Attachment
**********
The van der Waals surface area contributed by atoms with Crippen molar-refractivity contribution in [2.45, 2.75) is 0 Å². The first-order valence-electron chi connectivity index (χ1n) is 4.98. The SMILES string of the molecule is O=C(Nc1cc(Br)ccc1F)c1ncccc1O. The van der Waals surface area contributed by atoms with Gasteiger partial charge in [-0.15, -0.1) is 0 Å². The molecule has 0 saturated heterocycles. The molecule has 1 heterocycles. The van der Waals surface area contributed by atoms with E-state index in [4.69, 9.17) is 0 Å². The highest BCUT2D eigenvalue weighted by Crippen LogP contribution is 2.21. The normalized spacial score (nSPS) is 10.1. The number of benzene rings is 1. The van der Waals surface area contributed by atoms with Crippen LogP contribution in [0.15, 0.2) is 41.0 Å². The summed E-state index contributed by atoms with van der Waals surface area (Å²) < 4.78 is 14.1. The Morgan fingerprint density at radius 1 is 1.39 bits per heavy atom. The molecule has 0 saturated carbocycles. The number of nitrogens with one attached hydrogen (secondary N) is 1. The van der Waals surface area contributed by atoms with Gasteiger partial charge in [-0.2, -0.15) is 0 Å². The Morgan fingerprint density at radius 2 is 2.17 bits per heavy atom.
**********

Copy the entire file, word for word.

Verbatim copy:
The van der Waals surface area contributed by atoms with Crippen molar-refractivity contribution in [2.45, 2.75) is 0 Å². The first-order valence-electron chi connectivity index (χ1n) is 4.98. The SMILES string of the molecule is O=C(Nc1cc(Br)ccc1F)c1ncccc1O. The van der Waals surface area contributed by atoms with Gasteiger partial charge in [-0.15, -0.1) is 0 Å². The molecule has 0 saturated heterocycles. The molecule has 1 heterocycles. The van der Waals surface area contributed by atoms with E-state index in [4.69, 9.17) is 0 Å². The highest BCUT2D eigenvalue weighted by Crippen LogP contribution is 2.21. The normalized spacial score (nSPS) is 10.1. The number of benzene rings is 1. The van der Waals surface area contributed by atoms with Crippen LogP contribution in [0.15, 0.2) is 41.0 Å². The summed E-state index contributed by atoms with van der Waals surface area (Å²) < 4.78 is 14.1. The Morgan fingerprint density at radius 1 is 1.39 bits per heavy atom. The molecule has 0 saturated carbocycles. The number of nitrogens with one attached hydrogen (secondary N) is 1. The van der Waals surface area contributed by atoms with Gasteiger partial charge in [-0.2, -0.15) is 0 Å². The Morgan fingerprint density at radius 2 is 2.17 bits per heavy atom.